ask questions were those who never did . Soon the only people attending were those
who never asked questions, and the sessions were discontinued altogether, since
Clevinger, the corporal and Colonel Korn agreed that it was neither possible nor
necessary to educate people who never questioned anything.
Colonel Cathcart and Lieutenant Colonel Korn lived and worked in the Group
Headquarters building, as did all the members of the headquarters staff, with the
exception of the chaplain. The Group Headquarters building was an enormous, windy,
antiquated structure built of powdery red stone and banging plumbing. Behind the
building was the modern skeet-shooting range that had been constructed by Colonel
Cathcart for the exclusive recreation of the officers at Group and at which every
officer and enlisted man on combat status now, thanks to General Dreedle, had to
spend a minimum of eight hours a month.
Yossarian shot skeet, but never hit any. Appleby shot skeet and never missed.
Yossarian was as bad at shooting skeet as he was at gambling. He could never win
money gambling either. Even when he cheated he couldn't win, because the people he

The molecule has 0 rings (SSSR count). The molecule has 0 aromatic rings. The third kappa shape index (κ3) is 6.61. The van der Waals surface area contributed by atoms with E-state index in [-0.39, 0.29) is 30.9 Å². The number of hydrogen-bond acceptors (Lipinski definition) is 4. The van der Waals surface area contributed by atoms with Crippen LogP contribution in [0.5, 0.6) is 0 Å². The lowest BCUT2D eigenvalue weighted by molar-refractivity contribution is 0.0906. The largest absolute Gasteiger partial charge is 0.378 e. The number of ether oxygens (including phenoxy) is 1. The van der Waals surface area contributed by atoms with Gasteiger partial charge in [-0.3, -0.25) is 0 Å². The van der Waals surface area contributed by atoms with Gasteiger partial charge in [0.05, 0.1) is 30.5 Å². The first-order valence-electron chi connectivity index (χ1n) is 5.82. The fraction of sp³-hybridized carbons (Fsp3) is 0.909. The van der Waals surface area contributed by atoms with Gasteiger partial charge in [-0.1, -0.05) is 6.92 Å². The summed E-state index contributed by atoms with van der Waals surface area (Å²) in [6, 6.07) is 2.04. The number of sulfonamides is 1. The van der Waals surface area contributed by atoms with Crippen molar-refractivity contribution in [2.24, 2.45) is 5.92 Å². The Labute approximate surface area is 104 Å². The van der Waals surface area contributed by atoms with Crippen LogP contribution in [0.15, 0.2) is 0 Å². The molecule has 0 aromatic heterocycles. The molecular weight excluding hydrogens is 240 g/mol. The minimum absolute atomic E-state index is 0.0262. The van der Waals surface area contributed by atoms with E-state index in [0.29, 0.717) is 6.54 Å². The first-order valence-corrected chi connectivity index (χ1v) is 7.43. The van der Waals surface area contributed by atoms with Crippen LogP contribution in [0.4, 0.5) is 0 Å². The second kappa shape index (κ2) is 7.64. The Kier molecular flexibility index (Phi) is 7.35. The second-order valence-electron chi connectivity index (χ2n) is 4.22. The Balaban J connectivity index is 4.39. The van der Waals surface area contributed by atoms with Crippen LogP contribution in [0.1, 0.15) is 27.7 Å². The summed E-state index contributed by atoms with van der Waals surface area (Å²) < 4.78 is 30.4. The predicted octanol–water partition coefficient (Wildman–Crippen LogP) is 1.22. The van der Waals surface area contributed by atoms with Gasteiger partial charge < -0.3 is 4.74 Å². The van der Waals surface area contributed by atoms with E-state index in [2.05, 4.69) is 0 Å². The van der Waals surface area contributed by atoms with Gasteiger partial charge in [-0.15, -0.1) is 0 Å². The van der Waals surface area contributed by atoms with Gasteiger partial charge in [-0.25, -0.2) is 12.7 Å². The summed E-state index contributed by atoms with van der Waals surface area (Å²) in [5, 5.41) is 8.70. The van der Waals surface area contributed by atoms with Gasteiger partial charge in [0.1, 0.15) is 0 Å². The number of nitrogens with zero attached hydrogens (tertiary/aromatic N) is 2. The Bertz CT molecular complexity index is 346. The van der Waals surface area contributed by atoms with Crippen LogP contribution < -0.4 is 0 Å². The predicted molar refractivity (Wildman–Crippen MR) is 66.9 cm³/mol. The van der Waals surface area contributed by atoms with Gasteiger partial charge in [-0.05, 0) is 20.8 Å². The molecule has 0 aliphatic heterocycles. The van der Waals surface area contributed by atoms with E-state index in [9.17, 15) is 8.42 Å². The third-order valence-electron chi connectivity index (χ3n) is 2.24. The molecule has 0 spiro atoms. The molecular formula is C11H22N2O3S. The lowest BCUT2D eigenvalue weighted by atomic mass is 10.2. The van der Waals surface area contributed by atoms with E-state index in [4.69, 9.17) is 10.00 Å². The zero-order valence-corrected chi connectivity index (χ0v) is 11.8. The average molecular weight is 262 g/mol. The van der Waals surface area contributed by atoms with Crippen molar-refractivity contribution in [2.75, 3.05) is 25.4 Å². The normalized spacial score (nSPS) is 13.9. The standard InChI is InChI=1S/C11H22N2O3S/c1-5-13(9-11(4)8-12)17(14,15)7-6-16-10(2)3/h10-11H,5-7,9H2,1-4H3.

cheated against were always better at cheating too. These were two disappointments
to which he had resigned himself: he would never be a skeet shooter, and he would
never make money.

'It takes brains not to make money,' Colonel Cargill wrote in one of the homiletic
memoranda he regularly prepared for circulation over General Peckem's signature.
'Any fool can make money these days and most of them do. But what about people
with talent and brains? Name, for example, one poet who makes money.'
'T. S. Eliot,' ex-P.F.C. Wintergreen said in his mail-sorting cubicle at Twenty-seventh
Air Force Headquarters, and slammed down the telephone without
identifying himself.
Colonel Cargill, in Rome, was perplexed.
'Who was it?' asked General Peckem.
'I don't know,' Colonel Cargill replied.
'What did he want?'
'I don't know.'
'Well, what did he say?'
'"T. S. Eliot",' Colonel Cargill informed him.
'What's that?'
'"T. S. Eliot",' Colonel Cargill repeated.
'Just "T. S. -"'
'Yes, sir. That's all he said. Just "T. S. Eliot."'
'I wonder what it means,' General Peckem reflected. Colonel Cargill wondered, too.
'T. S. Eliot,' General Peckem mused.
'T. S. Eliot,' Colonel Cargill echoed with the same funereal puzzlement.
General Peckem roused himself after a moment with an unctuous and benignant smile.
His expression was shrewd and sophisticated. His eyes gleamed maliciously. 'Have
someone get me General Dreedle,' he requested Colonel Cargill. 'Don't let him know
who's calling.'
Colonel Cargill handed him the phone.